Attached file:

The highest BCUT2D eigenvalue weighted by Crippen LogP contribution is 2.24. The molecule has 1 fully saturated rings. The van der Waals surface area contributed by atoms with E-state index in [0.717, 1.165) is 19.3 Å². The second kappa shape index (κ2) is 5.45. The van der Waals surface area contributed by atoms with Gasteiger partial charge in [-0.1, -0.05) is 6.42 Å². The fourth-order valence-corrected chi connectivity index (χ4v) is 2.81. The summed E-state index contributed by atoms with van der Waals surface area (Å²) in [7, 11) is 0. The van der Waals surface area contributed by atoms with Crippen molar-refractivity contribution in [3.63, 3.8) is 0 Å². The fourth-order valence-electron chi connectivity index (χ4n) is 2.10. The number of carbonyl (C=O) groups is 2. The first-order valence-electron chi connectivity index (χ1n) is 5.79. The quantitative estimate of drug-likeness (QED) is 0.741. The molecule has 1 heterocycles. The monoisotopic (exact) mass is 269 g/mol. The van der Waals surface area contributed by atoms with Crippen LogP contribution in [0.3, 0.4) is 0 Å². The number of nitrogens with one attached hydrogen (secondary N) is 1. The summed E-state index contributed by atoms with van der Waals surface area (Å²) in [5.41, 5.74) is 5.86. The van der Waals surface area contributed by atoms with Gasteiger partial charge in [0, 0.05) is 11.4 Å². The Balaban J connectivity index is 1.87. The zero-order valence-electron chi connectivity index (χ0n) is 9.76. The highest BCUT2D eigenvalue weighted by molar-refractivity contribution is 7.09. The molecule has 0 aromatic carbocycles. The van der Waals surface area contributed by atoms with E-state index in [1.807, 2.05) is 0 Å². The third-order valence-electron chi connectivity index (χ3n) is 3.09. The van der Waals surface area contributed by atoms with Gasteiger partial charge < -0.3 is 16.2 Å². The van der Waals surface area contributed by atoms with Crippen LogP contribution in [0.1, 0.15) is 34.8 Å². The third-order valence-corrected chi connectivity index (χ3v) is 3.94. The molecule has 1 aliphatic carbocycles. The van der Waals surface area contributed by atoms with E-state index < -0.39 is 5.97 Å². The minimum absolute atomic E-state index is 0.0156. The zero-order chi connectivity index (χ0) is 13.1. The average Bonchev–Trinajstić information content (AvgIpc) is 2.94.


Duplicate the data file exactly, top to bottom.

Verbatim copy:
The highest BCUT2D eigenvalue weighted by Crippen LogP contribution is 2.24. The molecule has 1 fully saturated rings. The van der Waals surface area contributed by atoms with E-state index in [0.717, 1.165) is 19.3 Å². The second kappa shape index (κ2) is 5.45. The van der Waals surface area contributed by atoms with Gasteiger partial charge in [-0.1, -0.05) is 6.42 Å². The fourth-order valence-corrected chi connectivity index (χ4v) is 2.81. The summed E-state index contributed by atoms with van der Waals surface area (Å²) in [7, 11) is 0. The van der Waals surface area contributed by atoms with Crippen molar-refractivity contribution in [3.63, 3.8) is 0 Å². The fourth-order valence-electron chi connectivity index (χ4n) is 2.10. The number of carbonyl (C=O) groups is 2. The first-order valence-electron chi connectivity index (χ1n) is 5.79. The quantitative estimate of drug-likeness (QED) is 0.741. The molecule has 1 heterocycles. The monoisotopic (exact) mass is 269 g/mol. The van der Waals surface area contributed by atoms with Crippen LogP contribution in [0.3, 0.4) is 0 Å². The number of nitrogens with one attached hydrogen (secondary N) is 1. The summed E-state index contributed by atoms with van der Waals surface area (Å²) in [5.41, 5.74) is 5.86. The van der Waals surface area contributed by atoms with Gasteiger partial charge in [0, 0.05) is 11.4 Å². The Balaban J connectivity index is 1.87. The zero-order valence-electron chi connectivity index (χ0n) is 9.76. The highest BCUT2D eigenvalue weighted by molar-refractivity contribution is 7.09. The molecule has 0 aromatic carbocycles. The van der Waals surface area contributed by atoms with E-state index in [1.807, 2.05) is 0 Å². The third-order valence-electron chi connectivity index (χ3n) is 3.09. The van der Waals surface area contributed by atoms with Gasteiger partial charge < -0.3 is 16.2 Å². The van der Waals surface area contributed by atoms with Crippen LogP contribution in [0.1, 0.15) is 34.8 Å². The third-order valence-corrected chi connectivity index (χ3v) is 3.94. The molecule has 1 aliphatic carbocycles. The van der Waals surface area contributed by atoms with E-state index < -0.39 is 5.97 Å². The minimum absolute atomic E-state index is 0.0156. The zero-order chi connectivity index (χ0) is 13.1. The average Bonchev–Trinajstić information content (AvgIpc) is 2.94.